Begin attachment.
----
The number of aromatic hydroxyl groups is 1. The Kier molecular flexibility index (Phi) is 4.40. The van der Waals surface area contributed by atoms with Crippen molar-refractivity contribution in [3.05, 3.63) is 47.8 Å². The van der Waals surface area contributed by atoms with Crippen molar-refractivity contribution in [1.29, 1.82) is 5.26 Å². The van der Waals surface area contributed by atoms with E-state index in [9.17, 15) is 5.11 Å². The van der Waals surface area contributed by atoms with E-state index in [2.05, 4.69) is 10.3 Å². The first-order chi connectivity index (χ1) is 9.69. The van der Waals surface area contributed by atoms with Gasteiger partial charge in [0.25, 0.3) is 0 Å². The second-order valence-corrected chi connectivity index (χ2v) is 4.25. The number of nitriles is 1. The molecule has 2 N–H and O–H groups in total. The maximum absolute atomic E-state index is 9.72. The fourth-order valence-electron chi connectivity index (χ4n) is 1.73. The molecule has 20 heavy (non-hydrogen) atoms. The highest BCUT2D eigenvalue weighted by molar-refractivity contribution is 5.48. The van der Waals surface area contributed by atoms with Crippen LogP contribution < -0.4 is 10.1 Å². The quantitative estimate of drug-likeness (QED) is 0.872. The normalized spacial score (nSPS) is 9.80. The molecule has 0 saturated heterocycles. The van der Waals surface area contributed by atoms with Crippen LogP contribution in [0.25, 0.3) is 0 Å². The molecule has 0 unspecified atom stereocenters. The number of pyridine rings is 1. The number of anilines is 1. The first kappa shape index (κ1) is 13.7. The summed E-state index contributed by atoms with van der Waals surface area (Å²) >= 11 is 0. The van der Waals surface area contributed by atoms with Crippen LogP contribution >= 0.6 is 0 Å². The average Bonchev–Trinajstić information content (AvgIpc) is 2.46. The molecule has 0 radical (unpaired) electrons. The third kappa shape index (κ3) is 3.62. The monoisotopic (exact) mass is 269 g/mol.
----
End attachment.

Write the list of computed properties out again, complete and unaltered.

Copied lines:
The number of aromatic hydroxyl groups is 1. The Kier molecular flexibility index (Phi) is 4.40. The van der Waals surface area contributed by atoms with Crippen molar-refractivity contribution in [3.05, 3.63) is 47.8 Å². The van der Waals surface area contributed by atoms with Crippen molar-refractivity contribution in [1.29, 1.82) is 5.26 Å². The van der Waals surface area contributed by atoms with E-state index in [9.17, 15) is 5.11 Å². The van der Waals surface area contributed by atoms with E-state index in [2.05, 4.69) is 10.3 Å². The first-order chi connectivity index (χ1) is 9.69. The van der Waals surface area contributed by atoms with Gasteiger partial charge in [0.25, 0.3) is 0 Å². The second-order valence-corrected chi connectivity index (χ2v) is 4.25. The number of nitriles is 1. The molecule has 2 N–H and O–H groups in total. The maximum absolute atomic E-state index is 9.72. The fourth-order valence-electron chi connectivity index (χ4n) is 1.73. The molecule has 20 heavy (non-hydrogen) atoms. The highest BCUT2D eigenvalue weighted by molar-refractivity contribution is 5.48. The van der Waals surface area contributed by atoms with Crippen LogP contribution < -0.4 is 10.1 Å². The quantitative estimate of drug-likeness (QED) is 0.872. The normalized spacial score (nSPS) is 9.80. The molecule has 0 saturated heterocycles. The van der Waals surface area contributed by atoms with Crippen LogP contribution in [0.25, 0.3) is 0 Å². The molecule has 0 unspecified atom stereocenters. The number of pyridine rings is 1. The number of anilines is 1. The first kappa shape index (κ1) is 13.7. The summed E-state index contributed by atoms with van der Waals surface area (Å²) >= 11 is 0. The van der Waals surface area contributed by atoms with Crippen LogP contribution >= 0.6 is 0 Å². The average Bonchev–Trinajstić information content (AvgIpc) is 2.46. The molecule has 0 radical (unpaired) electrons. The third kappa shape index (κ3) is 3.62. The monoisotopic (exact) mass is 269 g/mol.